Student Profile - Bonnie Monteleone

Bonnie Monteleone

Bonnie (with a "find" from one of her voyages)

I came to Wilmington the fall of 2004 leaving the landlocked foothills of NY to live near the ocean and my college-bound children. What I didn’t foresee was my becoming a Master’s student studying plastic pollution in the ocean. In 2005 I started working in the Chemistry Department at UNCW. Impressed by the extensive research our students and faculty do but receive little press, I decided to go back to school to get my masters to supplement my undergraduate degree in Communications, Concentration in Journalism so I could write articles about chemistry research. Little did I know, the Graduate Liberal Studies would lead me down the path of doing my own research taking me nearly 10,000 nautical miles in three different oceans.

I selected UNC Wilmington’s Graduate Liberal Studies Program because of the positive feedback I heard from fellow UNCW employees in the program. What I needed was a program that would get me writing again especially about current events with an emphasis on the trivium and the quadrivium (literature, languages, philosophy, history, mathematics, and science.) As I sat in Dr. Jenny Yates class I knew I was in the right program. Students from many different undergraduate disciplines shared their tools of examination and analysis from their respective fields and applied them to class discussions. No other discipline could provide this gyroscope of perspectives - most befitting for someone interested in journalist writing.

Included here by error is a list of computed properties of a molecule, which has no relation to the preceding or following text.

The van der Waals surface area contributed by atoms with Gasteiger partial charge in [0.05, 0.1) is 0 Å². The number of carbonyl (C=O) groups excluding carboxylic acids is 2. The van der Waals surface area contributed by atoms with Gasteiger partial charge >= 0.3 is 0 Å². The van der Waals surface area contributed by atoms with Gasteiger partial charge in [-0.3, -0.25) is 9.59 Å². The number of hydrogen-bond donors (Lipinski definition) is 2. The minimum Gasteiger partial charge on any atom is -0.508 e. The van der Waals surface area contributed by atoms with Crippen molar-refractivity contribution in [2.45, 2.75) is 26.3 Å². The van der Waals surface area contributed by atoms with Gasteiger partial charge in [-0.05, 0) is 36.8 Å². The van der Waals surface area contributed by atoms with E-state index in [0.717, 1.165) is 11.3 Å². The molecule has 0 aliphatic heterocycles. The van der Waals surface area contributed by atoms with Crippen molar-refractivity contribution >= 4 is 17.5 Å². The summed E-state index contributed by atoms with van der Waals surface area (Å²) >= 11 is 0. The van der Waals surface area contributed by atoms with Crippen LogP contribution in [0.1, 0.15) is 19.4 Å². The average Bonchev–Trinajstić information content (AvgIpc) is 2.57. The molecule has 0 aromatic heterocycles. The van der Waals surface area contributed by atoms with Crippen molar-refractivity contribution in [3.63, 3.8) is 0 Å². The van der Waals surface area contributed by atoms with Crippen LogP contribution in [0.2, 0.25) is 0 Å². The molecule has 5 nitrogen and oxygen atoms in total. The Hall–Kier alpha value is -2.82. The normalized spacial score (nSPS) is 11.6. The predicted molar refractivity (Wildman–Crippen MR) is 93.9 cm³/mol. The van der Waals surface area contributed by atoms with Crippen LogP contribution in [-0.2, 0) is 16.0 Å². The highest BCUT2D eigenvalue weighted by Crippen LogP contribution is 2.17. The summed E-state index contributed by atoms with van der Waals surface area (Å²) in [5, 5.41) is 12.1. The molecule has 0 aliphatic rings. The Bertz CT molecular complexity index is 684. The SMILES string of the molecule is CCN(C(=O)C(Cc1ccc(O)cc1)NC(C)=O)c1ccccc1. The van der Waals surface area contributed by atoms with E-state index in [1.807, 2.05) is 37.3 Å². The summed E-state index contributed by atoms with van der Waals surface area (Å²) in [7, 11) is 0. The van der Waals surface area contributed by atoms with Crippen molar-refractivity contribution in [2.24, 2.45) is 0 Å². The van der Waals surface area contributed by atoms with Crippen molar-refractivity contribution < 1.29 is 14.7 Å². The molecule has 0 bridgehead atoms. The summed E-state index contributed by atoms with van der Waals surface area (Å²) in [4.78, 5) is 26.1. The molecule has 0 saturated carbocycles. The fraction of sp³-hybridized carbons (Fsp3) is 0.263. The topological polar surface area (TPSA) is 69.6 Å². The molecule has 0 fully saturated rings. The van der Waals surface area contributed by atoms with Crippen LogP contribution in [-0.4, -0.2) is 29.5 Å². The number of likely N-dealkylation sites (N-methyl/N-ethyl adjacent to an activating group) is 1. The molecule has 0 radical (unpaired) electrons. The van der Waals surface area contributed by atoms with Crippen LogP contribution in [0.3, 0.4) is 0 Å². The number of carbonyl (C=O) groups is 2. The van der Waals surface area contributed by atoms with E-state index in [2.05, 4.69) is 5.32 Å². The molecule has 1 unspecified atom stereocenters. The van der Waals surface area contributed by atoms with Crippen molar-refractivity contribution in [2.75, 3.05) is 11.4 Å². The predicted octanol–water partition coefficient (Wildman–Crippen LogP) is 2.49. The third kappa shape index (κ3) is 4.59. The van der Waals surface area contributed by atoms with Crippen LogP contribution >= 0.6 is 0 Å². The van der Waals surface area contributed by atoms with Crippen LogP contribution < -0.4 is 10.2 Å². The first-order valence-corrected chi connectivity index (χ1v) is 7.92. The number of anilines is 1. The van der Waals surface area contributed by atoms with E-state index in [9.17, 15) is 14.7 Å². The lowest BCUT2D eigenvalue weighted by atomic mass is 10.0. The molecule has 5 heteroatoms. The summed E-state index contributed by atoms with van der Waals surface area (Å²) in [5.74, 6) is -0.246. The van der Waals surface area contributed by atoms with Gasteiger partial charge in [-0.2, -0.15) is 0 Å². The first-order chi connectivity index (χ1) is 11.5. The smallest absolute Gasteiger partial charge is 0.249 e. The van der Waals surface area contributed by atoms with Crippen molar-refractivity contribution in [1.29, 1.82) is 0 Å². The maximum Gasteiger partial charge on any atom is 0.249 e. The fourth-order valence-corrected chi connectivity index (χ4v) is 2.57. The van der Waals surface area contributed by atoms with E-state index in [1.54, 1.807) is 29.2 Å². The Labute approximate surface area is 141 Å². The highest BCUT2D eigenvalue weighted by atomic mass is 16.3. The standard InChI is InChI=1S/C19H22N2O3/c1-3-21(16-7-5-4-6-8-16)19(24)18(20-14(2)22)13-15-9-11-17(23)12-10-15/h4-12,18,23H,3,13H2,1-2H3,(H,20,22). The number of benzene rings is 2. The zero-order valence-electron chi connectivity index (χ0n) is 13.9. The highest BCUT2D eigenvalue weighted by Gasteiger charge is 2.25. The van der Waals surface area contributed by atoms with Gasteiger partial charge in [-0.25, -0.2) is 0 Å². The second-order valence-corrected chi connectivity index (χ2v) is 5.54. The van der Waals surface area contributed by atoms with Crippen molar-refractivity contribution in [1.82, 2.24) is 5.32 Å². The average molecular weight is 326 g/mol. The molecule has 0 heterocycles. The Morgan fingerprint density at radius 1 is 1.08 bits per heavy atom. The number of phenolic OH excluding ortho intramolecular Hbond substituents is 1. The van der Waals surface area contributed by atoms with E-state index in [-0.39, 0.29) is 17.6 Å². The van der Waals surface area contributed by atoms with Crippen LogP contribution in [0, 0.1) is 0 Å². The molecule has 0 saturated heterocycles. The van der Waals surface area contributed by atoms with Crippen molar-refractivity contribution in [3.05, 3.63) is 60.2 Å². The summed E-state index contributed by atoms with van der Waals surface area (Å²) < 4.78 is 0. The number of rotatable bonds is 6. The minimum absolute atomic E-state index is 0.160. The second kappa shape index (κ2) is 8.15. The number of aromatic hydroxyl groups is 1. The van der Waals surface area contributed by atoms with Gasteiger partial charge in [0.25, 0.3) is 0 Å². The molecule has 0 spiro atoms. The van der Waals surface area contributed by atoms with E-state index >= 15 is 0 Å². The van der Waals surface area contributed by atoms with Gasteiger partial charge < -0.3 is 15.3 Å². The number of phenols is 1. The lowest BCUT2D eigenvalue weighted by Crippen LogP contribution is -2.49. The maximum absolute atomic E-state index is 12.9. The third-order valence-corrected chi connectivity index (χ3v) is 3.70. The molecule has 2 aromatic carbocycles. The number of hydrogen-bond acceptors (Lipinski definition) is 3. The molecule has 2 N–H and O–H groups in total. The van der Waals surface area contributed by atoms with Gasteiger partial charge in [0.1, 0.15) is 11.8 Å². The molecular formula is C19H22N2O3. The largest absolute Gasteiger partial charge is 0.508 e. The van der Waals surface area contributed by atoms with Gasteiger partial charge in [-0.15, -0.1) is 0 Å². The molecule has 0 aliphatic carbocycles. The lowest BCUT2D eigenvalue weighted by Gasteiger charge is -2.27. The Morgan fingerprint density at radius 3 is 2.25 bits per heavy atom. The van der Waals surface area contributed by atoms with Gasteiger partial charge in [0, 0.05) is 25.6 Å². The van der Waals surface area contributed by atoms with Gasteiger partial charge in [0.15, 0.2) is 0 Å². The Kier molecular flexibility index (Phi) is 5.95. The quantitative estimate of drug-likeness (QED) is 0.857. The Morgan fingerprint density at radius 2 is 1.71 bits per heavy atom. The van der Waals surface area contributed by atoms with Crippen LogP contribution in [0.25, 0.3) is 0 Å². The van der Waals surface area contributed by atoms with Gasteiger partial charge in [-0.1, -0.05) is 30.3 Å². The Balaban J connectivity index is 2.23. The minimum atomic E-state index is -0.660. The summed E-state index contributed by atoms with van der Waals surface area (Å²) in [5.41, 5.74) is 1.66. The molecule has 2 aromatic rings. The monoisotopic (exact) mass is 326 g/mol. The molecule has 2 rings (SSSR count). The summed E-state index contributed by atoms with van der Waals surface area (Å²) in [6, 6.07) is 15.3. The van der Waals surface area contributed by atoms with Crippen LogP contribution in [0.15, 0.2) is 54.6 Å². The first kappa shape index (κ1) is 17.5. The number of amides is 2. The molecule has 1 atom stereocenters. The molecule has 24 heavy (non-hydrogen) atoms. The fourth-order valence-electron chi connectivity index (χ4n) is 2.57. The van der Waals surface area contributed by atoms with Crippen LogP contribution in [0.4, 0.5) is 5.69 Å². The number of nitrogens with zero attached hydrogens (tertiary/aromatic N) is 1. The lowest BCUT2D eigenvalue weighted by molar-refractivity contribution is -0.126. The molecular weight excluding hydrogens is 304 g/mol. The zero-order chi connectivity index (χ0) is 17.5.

In the GLS course Scientific Writing, taught by Dr. Diane Melroy, my passion for research was seeded. An assigned reading titled, Plastic Ocean, by Susan Casey cultivated my interest in learning more about plastic in the marine environment and the negative impacts it has on the biota. Learning about the accumulation of plastic in the North Pacific subtropical gyre inspired me to want to go there personally as well as pursue the answer to the question, “If plastic is accumulating in the North Pacific, is it in the North Atlantic?” My GLS education has fostered my participation in four voyages – two in the N. Atlantic, one in the N. Pacific, and most recently sailing across the South Atlanta from Brazil to South Africa. Throughout this enormous undertaking, I have been grateful for the travel scholarships I’ve been awarded through the university. I have given numerous talks, nationally and internationally, and have had the privilege to work with students of all ages.

What I’ve learned most through the GLS program is that it is not so much what discipline you decide to pursue. It’s more important to connect what you are passionate about in conjunction with your education. The combination can take you beyond your expectations.

GLS Webmaster -- Note: Bonnie's activity has been considerable, consisting of voyages (as mentioned above), articles, presentations, and awards. Please check out the timeline of her activities.

Last Update: November 23, 2011


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